While ownership will change — and hopefully create profits and value along the way — companies must deliver to all their stakeholders. Employees should have good working conditions and share a sense of belonging and team spirit. Partners, as well as customers, should be able to enjoy trustworthy, long-term relationships with mutual benefits. This has a profound impact on corporate values, vision and the ultimate strategy.
Meeting these stakeholder needs is only possible if entrepreneurs and investors jointly build companies which have long-time horizons, balancing the need for growth and the desire to create lasting success. Ultimately, this will result in enormous brand value, happy and loyal customers and a vivid organization.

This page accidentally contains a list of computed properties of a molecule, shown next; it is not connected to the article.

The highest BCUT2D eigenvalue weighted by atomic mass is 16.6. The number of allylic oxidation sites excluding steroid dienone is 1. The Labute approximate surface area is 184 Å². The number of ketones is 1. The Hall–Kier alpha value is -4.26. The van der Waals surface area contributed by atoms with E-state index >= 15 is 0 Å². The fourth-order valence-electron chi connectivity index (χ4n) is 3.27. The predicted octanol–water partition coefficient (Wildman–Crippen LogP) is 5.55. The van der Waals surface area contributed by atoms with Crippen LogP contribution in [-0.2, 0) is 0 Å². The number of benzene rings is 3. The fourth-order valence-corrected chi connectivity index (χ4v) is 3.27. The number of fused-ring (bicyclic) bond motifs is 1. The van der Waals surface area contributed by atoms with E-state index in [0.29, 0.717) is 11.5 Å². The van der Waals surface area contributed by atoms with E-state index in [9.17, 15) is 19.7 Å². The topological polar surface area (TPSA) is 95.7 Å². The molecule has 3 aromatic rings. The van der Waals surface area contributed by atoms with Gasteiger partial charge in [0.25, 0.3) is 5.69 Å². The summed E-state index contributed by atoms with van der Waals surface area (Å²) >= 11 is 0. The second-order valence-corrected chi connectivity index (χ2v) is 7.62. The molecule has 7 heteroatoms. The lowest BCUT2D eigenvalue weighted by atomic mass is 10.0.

Sustainability means more to us than just building a portfolio of sustainable companies. We invest capital with a high responsibility for achieving a consistent return across all fund generations. It means helping companies to find a balance between strong short-term growth and long-term capital efficiency. In times where capital seems to be endless and ubiquitous, this is a virtue that becomes neglected but will certainly have a renaissance in the next down turn.
Useless as a catchphrase, catalyst as a value
For VCs, there are many ways to promote sustainability. Essentially, it boils down to the values a VC fund represents and how much sustainability is a genuine part of the decision-making process. Developing a framework that fosters environmental and ethical standards on all levels is a central challenge of our time.